When everything is God's, one doesn't have to cling to or hoard material things. They are mere tools at our disposal, ready to be used for His purposes.

Yet, though I "believe" these things, my heart was still reluctant to trust.
I was hesitant to open up to another in need. To share a bit of my life with him, and allow him to share his life and story with me.

And when it comes down to it, if you don't act on something you claim to believe, you probably don't believe it.

To be a follower of Jesus, one needs to be known for more than just having the "right" theology.

It is more than just being able to explain to someone why the way of Jesus is the best way to live.

Following Jesus requires action.

I felt something once I started listening to Tim.
A prompting? An urge? Direction? Call it what you will.

As I gave him that cold Gatorade, I realized that that simple beverage wasn't enough. I started thinking of other ways in which I could possibly meet his needs. To let him know that, though love hasn't been kind to him in the past, he has always been, and always will be, loved.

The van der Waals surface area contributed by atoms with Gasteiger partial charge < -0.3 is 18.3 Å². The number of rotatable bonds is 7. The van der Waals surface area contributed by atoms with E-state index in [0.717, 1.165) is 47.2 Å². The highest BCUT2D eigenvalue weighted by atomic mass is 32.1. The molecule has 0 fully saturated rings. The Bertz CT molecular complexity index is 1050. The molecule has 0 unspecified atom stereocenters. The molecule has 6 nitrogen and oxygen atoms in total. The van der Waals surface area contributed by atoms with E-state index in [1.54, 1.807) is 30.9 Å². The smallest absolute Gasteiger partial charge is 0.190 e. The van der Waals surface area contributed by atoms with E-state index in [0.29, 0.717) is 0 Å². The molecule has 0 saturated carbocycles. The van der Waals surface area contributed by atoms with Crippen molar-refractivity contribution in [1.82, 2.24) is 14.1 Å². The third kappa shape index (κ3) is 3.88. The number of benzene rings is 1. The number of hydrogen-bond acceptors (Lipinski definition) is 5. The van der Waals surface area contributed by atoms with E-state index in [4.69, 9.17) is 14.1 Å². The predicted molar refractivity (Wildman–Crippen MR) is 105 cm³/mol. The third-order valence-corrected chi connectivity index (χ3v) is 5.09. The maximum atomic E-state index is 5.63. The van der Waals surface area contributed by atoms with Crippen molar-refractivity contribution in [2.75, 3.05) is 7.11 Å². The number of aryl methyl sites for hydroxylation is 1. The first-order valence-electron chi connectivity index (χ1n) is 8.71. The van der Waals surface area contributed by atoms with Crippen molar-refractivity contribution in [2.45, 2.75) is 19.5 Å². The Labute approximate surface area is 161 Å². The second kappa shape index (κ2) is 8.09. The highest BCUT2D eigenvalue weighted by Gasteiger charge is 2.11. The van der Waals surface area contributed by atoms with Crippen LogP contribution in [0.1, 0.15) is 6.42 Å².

A simple exchange.
A phone call.
A story.

It is amazing how such simple things can wreck you in the best of ways.

Friday, August 26, 2011


In a recent post I defined conversion, from my perspective, as:

Conversion is a religious term that essential boils down to arguing, debating, coercing, or forcing someone to see things the way you see them. To conduct themselves in the way that you see fit or acceptable.

I know this isn't the traditional definition, and it isn't even the most flattering definition, but it is a mentality that I believe many churches, ministries and individuals have adopted, perhaps unconsciously.

Not all, but there are an abundance who do.

A blogger friend of mine, Natalie, commented on the post and asked me the following question...

"If people who were taught the gospel of Jesus Christ, and felt it's truthfulness were not converted, then what were they?"

And I thought it was a damn good question to ask, so I kicked it around in my head for a good portion of the night, and by a "good portion" I mean that I couldn't fall asleep till I finally wrote some thoughts down on paper in the wee hours of the morning.